Main Article Content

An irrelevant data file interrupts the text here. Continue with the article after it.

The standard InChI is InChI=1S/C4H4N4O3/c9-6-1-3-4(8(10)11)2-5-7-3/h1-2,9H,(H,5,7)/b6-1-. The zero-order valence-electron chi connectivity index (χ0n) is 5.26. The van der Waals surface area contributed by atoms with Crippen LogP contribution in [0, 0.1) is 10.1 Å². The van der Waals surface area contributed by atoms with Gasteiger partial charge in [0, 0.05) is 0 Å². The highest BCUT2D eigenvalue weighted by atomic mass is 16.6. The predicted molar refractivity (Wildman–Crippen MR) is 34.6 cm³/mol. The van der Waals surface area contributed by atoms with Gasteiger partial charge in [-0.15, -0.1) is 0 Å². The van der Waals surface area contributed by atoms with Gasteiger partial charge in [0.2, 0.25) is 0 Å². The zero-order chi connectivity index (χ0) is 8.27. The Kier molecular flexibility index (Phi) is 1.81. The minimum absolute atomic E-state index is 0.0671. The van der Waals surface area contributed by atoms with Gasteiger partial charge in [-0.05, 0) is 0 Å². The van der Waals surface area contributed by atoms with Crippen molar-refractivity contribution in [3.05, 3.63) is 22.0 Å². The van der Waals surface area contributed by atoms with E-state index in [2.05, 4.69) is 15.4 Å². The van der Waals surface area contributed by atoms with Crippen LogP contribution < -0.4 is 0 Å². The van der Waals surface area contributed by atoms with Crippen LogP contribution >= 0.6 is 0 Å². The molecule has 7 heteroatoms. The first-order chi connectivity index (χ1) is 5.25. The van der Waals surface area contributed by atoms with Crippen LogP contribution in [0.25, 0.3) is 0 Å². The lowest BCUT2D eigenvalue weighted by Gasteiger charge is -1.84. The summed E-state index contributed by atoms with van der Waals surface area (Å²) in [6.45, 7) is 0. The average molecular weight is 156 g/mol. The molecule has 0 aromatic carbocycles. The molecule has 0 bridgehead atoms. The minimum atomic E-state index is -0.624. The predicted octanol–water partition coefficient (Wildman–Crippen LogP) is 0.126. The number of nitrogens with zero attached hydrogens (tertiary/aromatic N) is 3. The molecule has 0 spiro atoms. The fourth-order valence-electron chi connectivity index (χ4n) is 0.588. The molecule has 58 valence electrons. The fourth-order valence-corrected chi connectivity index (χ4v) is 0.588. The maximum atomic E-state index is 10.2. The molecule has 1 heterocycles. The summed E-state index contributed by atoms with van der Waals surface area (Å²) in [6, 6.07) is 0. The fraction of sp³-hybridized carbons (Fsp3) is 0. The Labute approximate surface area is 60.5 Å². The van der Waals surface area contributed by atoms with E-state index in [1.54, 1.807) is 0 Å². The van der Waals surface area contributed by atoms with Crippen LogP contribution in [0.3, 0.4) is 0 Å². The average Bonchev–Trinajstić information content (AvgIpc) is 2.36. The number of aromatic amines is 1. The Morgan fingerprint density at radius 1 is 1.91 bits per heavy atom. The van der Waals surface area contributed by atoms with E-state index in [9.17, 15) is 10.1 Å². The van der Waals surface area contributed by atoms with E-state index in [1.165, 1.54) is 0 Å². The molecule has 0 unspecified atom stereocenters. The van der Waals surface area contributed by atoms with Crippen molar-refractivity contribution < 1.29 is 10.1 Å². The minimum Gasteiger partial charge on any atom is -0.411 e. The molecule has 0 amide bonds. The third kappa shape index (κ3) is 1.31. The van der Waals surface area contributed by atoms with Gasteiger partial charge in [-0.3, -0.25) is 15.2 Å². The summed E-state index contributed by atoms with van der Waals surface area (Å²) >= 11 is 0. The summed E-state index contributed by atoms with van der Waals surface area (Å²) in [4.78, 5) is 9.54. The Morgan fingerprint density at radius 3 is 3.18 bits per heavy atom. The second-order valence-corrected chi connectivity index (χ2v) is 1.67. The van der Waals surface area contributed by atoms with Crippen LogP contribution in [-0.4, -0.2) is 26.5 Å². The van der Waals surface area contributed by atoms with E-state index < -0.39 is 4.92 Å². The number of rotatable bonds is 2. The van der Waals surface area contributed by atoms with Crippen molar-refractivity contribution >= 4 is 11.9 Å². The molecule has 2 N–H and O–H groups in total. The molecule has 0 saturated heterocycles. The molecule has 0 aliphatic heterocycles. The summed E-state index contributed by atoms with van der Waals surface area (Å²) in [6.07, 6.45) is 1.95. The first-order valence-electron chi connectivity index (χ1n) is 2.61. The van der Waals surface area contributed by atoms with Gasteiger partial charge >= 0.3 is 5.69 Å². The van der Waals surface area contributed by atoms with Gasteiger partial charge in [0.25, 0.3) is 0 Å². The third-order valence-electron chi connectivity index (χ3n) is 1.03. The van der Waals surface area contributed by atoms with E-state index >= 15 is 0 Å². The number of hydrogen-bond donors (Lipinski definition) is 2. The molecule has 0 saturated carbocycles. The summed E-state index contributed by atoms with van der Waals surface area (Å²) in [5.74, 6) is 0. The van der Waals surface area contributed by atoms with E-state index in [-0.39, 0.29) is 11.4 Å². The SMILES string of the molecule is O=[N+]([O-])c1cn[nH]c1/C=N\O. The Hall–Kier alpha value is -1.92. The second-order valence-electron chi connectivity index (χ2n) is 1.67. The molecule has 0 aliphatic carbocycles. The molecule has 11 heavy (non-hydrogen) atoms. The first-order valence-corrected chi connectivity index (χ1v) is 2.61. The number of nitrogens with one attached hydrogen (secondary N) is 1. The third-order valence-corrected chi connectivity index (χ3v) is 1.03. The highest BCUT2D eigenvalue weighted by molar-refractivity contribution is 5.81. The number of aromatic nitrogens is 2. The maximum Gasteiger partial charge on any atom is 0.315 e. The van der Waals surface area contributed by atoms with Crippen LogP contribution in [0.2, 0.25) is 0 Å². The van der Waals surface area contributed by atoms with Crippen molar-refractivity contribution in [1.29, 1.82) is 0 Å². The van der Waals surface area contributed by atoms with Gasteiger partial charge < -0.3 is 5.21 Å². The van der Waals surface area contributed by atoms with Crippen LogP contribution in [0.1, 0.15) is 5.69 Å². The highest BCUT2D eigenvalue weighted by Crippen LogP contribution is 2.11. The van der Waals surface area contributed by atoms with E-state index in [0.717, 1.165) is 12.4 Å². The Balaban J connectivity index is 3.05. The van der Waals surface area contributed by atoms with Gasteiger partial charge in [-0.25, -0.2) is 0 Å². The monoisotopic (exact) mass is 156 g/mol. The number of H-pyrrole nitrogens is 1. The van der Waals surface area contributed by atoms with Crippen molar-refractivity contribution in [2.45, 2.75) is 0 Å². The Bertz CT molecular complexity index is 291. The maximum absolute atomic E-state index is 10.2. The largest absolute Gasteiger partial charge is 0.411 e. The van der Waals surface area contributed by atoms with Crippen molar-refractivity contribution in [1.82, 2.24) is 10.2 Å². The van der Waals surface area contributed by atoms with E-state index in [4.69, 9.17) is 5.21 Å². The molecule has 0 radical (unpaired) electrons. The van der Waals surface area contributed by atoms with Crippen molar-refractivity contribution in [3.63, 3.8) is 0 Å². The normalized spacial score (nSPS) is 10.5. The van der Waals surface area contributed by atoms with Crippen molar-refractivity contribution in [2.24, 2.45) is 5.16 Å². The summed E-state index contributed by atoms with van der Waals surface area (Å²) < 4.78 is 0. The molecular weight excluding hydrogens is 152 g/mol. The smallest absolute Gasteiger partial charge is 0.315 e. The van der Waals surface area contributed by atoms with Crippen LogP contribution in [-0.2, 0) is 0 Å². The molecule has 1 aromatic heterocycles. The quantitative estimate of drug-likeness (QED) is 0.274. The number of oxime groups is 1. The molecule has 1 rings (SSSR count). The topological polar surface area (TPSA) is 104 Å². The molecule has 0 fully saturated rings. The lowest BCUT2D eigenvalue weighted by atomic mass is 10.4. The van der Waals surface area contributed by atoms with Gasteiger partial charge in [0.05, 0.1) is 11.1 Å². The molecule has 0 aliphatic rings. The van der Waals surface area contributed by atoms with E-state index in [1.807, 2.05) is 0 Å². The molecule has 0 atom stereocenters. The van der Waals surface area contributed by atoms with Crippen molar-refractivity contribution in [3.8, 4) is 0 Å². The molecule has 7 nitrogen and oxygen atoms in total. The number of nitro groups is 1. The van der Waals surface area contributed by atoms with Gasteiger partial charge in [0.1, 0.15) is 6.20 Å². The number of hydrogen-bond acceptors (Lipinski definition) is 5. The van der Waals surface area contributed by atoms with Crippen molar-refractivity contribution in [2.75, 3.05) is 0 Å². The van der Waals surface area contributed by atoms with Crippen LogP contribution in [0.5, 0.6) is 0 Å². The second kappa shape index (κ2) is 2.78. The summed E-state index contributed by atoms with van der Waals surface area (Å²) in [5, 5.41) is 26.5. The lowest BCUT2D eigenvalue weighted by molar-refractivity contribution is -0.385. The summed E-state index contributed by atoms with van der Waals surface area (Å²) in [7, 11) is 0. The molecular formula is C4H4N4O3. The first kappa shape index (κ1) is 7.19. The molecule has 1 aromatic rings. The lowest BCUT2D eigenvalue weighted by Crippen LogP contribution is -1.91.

Artificial disc replacement (ADR) is a surgical procedure during which degenerated intervertebral discs within the human cervical spine are replaced with artificial discs. ADR modifies the stress patterns in the bones, leading to abnormal bone growth called heterotopic ossification (HO). The motional behavior of the spine (i.e. range of motion) has to be investigated after such an ADR procedure. In this study, an anatomically accurate and validated finite element model (FEM) of a human sub-axial spinal column (C3-C7) with a Bryan disc placed at C5-C6 was simulated. Material properties for all spine components were taken from the literature. An algorithm that predicts HO formation from literature was coded using the FORTRAN subroutine and linked with ABAQUS. Python programming was used for the automation of a range of motion (ROM) computations, multiple job file execution, and data extraction. The FEM data such as ROM and load applied were extracted and used in a random forest machine learning regression model which predicted ROM for varying loads and disc positions (i.e. different FSUs). The results predicted by the machine learning model agreed strongly with the simulated results, as indicated by an R2 value of 0.94.